... From: Marc Verhaegen To: AAT@yahoogroups.com Sent: Monday, November 30, 2009 7:47 PM Subject: Re: [AAT] article ... I was told they once devoted an
Message 1 of 4
, Dec 1, 2009
----- Original Message -----
From: Marc Verhaegen
Sent: Monday, November 30, 2009 7:47 PM
Subject: Re: [AAT] article
>>I guess AAT is rel.well-known in Sweden.
I was told they once devoted an exhibition to it in the National Museum.
>>Did you know our ebook has been accepted? :-)
Yes - great news!
Here's another hypothesis I was told about. I don't remember hearing anything about this Boskop find, and 1913 was a long time ago.
What's your slant on it?
" In 2008 Gary Lynch and Richard Granger wrote Big Brain: The Origins and Future of Human Intelligence. Among the many fascinating theses they posit is the hypothesis that the humanly distinctive part of the brain, the neocortex, is built around the olefactory system of ancient vertebrates. One might surmise that since the olefactory capacity of marine mammals is so deficient, their exceptional brain expansion was apparently made possible by a reuse of that brain area, which fits tightly with your hypothesis.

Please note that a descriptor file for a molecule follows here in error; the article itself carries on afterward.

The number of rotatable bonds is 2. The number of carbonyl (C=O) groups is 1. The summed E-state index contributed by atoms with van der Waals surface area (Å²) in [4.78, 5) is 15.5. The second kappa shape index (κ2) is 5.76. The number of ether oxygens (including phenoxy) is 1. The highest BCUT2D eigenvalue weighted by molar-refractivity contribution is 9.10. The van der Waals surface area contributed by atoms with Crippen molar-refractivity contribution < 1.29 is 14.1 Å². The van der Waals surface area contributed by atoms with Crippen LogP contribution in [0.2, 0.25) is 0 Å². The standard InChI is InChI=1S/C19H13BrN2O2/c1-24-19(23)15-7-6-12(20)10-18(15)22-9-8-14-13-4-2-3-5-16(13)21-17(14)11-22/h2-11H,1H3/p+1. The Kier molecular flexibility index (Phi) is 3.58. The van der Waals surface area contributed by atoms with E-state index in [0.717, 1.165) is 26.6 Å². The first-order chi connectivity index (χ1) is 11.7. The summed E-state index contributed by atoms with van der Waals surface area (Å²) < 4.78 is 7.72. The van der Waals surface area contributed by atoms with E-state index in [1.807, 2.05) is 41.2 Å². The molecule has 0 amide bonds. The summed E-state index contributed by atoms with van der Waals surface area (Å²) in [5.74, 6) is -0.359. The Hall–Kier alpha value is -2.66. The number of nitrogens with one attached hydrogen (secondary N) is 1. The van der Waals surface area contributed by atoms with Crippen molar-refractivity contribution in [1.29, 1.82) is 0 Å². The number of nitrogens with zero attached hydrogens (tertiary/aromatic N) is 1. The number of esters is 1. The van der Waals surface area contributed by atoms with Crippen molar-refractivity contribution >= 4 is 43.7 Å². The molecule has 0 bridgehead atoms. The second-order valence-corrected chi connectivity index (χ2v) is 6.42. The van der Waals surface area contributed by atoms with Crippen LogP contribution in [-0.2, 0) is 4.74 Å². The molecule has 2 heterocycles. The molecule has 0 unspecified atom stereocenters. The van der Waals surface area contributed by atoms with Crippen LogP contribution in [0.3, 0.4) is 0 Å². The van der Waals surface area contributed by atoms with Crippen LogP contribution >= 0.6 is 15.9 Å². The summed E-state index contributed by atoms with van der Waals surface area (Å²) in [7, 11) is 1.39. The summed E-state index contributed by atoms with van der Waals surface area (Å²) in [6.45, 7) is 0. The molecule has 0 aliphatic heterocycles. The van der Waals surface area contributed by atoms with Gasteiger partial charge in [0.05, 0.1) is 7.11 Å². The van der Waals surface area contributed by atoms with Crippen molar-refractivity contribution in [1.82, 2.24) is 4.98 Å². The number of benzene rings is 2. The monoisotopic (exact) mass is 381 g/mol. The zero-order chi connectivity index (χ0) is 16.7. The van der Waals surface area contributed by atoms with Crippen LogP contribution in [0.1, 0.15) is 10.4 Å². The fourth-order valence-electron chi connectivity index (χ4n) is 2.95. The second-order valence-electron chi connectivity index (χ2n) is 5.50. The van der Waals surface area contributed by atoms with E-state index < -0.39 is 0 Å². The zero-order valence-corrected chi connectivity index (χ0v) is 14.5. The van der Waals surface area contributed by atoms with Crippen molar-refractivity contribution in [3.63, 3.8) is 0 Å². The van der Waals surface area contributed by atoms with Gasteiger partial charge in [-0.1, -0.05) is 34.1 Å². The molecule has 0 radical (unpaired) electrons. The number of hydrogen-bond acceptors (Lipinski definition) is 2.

The central focus of Big Brain is the collection of enormous skulls first found at Boskop in South Africa in 1913. The skeletons were of modern humans from about 30,000 to 10,000 years ago, but the brain capacities represented a stupendous evolutionary leap: 1800 to 1900 cubic centimeters. The modern range is 1100 to 1500 with an average of 1350. One of these was found in an excavated village whose graveyard contained many normal-skulled people; but, the great skull was buried in a tomb set apart and of more elaborate construction than the rest, which, of course, denotes the very special status of the occupant. The African genome displays a higher variability than any other and apparently made a jump into the future that has since been lost."
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